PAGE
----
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Genius and Ingenious

Genius has no ‘o’ in it and yet ingenious does. Why the difference in spelling?

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The simple answer is that there isn't really a question. If you check the etymology of the two words, you'll find that they don't in fact share a common root as you seem to assume.

Nicholas_Sanders March 13, 2006 @ 1:43AM

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Gee, I checked and they DO share a common root.

anonymous4 March 16, 2006 @ 4:31PM

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If you pronounce them correctly, they don't sound alike, either.

Ingenious: "intellectual, talented," from M.Fr. ingénieux "clever, ingenious" (O.Fr. engeignos), from L. ingeniosus "of good capacity, gifted with genius," from ingenium "innate qualities, ability," lit. "that which is inborn," from in- "in" + gignere, from PIE *gen- "produce." Sense of "skillful, clever" first recorded 1548

Genius: from L. genius "guardian deity or spirit which watches over each person from birth; spirit, incarnation, wit, talent," from root of gignere "beget, produce" (see kin), from PIE base *gen- "produce." Meaning "person of natural intelligence or talent" first recorded 1649.

dan1 March 16, 2006 @ 9:01PM

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It gets even more complicated (sticky in both root and meaning) when you throw "ingenuous" into the mix; an example of language as some sort of devil's whore and complicated to teach. Different roots all.

But (the inimitable) languagehat addresses this by way of OED cut/paste here:

http://www.pepysdiary.com/archive/1661/01/30/#11104

gaunt March 17, 2006 @ 11:04AM

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"genius" is a noun.
"ingenious" is an adjective.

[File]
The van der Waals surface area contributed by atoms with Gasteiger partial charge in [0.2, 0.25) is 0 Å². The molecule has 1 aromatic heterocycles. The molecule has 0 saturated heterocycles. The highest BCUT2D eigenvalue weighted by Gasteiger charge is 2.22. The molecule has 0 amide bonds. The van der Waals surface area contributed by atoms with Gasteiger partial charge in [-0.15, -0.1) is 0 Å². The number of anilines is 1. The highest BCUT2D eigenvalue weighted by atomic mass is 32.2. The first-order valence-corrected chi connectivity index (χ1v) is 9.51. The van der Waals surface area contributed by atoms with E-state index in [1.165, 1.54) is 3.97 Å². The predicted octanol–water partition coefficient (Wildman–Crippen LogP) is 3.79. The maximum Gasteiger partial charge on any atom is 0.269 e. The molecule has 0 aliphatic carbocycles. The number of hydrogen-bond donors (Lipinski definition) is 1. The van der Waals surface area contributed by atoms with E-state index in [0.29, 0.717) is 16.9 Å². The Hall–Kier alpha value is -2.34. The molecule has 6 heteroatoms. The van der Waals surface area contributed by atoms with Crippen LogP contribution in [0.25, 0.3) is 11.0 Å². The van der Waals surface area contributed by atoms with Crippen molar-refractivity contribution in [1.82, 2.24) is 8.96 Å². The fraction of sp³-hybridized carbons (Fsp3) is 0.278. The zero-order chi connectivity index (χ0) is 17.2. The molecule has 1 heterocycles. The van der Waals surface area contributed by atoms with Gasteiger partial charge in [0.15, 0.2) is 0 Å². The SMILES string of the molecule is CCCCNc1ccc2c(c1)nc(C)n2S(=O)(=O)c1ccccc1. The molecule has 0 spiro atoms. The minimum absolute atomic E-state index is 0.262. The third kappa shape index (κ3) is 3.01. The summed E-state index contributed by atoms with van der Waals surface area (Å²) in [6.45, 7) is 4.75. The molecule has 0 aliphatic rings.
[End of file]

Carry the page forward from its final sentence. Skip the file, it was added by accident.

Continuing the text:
"-ous" is an English adjective ending; "-us" is a noun ending originating from Latin.

Consider the difference between "callus" and "callous".

bubbha March 22, 2006 @ 2:50AM

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Thanks! There's less confusion now!

Isabells March 22, 2006 @ 10:58PM

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Dan--

They don't sound alike? Wow, have I been pronouncing them incorrectly the entire time? Or perhaps it's a dialect difference? I've certainly always pronounced "ingenious" (not to be confused with "ingenuous", of course) pretty much exactly the way I pronounce "genius", except with an "in-" at the beginning.

Avrom March 23, 2006 @ 6:23PM

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You know what, Avrom? I was thinking the same thing.

Isabella1 March 23, 2006 @ 9:58PM

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Avrom, Iisabella, the dictionary backs you up. They are pronounced the same.

porsche March 25, 2006 @ 4:01PM

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Yes, I tried the dictionary and listened to its pronounciations earlier: they are the same in the last syllable.

Isabella1 March 28, 2006 @ 3:43PM

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I suppose you could pronounce them

ingenious - 'in-jenn-you-us'

genius - 'jean-you-us'

But that would depend upon if you were pro-Jenn, or pro-Jean. (joke)

Bryan1 April 20, 2006 @ 6:13PM

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Where I come from, genius has two syllables, and ingenious has four. Gen-ius, in-gen-i-ous.

S_Onosson May 18, 2006 @ 4:01AM

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Bryan--

The word "ingenuous" is not pronounced the same as "ingenious," nor does it share the same meaning.

Ingenuous (in one meaning an obsolete form of "ingenious") has a second meaning referring to innocence, child-like simplicity, demonstrating a lack of subtlety. Pronouced in-jehn-you-us.

Ingenious is the adjective noting aptitude or demonstration of genius. Pronounced in-jeen-yus or in-jean-yuhs.

Similar roots, but different meanings!

Elizabeth2 July 29, 2008 @ 12:06PM

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